For years, researchers have been looking for ways to literally cure diabetes -- allowing people to do away with daily insulin injections, glucose testing, and meal planning. A major research focus is trying to find ways to transplant healthy "beta islet cells" into diabetic patients. While it will likely be years before the procedures become widely used, the progress remains encouraging.
In one 2001 study of 12 patients, four had normal glucose levels, five had impaired glucose tolerance, and three had post-transplant diabetes. Those who still had diabetes, however, required much less intensive treatment. Larger trials followed. In one study, only 10% of 65 patients were able to be off insulin after 5 years.
The procedure involves the following steps:
- A machine isolates islet cells taken from two separate donors. (The donors are people who have died and donated their organs to medical research.)
- The patient is given intravenous antibiotics and oral vitamins E, B6, and A.
- The islet cells are injected directly in a major vein into the patient's liver.
- The islet cells lodge in the vein, stay there, and produce insulin.
Researchers have found it very tricky to refine the procedure. Many of the fragile donor cells die during the process. In addition, the patient's body tries to reject the donor cells -- thus, the patient needs drugs to suppress the immune system.
These drugs, while they help prevent the body from rejecting the donor cells, nevertheless keep the cells from working properly (which essentially defeats the purpose of the transplant). The drugs can cause serious side effects and are needed for the rest of the patient's life.
The procedure has to be performed two or more times over a period of 2 - 3 months, requiring multiple pancreas donors in order to achieve complete independence from insulin injections.
Clearly, there are some hurdles to be overcome before cell transplantation is a practical cure for diabetes. Various improvements and ideas are being tested, including the use of cloning techniques and pig islet cells. Fortunately, the results continue to be encouraging, so stay tuned.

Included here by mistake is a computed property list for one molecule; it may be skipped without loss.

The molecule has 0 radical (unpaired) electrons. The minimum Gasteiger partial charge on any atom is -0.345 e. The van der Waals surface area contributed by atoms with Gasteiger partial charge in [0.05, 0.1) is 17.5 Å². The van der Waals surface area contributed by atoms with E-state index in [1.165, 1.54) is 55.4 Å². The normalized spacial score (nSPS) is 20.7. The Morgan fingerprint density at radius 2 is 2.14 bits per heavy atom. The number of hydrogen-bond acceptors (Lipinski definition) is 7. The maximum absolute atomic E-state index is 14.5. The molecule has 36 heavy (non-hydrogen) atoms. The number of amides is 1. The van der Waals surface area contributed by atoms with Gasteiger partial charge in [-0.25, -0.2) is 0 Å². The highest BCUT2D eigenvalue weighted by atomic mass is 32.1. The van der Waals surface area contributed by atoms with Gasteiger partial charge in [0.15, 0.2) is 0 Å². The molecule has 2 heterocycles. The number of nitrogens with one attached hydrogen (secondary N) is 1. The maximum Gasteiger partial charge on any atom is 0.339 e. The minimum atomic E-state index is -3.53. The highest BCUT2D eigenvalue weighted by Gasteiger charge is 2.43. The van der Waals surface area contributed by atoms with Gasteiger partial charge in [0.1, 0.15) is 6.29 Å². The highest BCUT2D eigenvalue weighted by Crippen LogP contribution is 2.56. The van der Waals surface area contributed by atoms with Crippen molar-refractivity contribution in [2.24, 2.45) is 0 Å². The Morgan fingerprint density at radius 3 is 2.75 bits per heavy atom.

Whole-pancreas transplants and double transplants of pancreases and kidneys have a good long-term success rate for some Type 1 patients. There is some evidence that heart disease and diabetic neuropathy improves after pancreas transplantation (although not retinopathy).
Life-long use of immunosuppressive drugs are also needed with whole organ transplants, and these drugs have side effects. Transplants are recommended only in certain cases, such as kidney failure or when diabetes poses more of a health threat than does the transplant itself.
Click the icon to see an illustrated series explaining a kidney transplant procedure.
Click the icon to see an illustrated series explaining a pancreas transplant procedure.
Lipshutz GS, Wilkinson AH. Pancreas-kidney and pancreas transplantation for the treatment of diabetes mellitus. Endocrinology and Metabolism Clinics. Dec 2007;36(4).
Markmann JF, Yeh H, Naji A, Olthoff KM, Shaked A, Barker CF. Transplantation of abdominal organs. In: Townsend CM, Beauchamp RD, Evers BM, Mattox KL, eds. Sabiston Textbook of Surgery. 18th ed. Philadelphia, Pa: Saunders Elsevier; 2008:chap 28.
Nancy J. Rennert, MD, FACE, FACP, Chief of Endocrinology & Diabetes, Norwalk Hospital, Associate Clinical Professor of Medicine, Yale School of Medicine, New Haven, CT. Review provided by VeriMed Healthcare Network. Also reviewed by David Zieve, MD, MHA, Medical Director, A.D.A.M., Inc.
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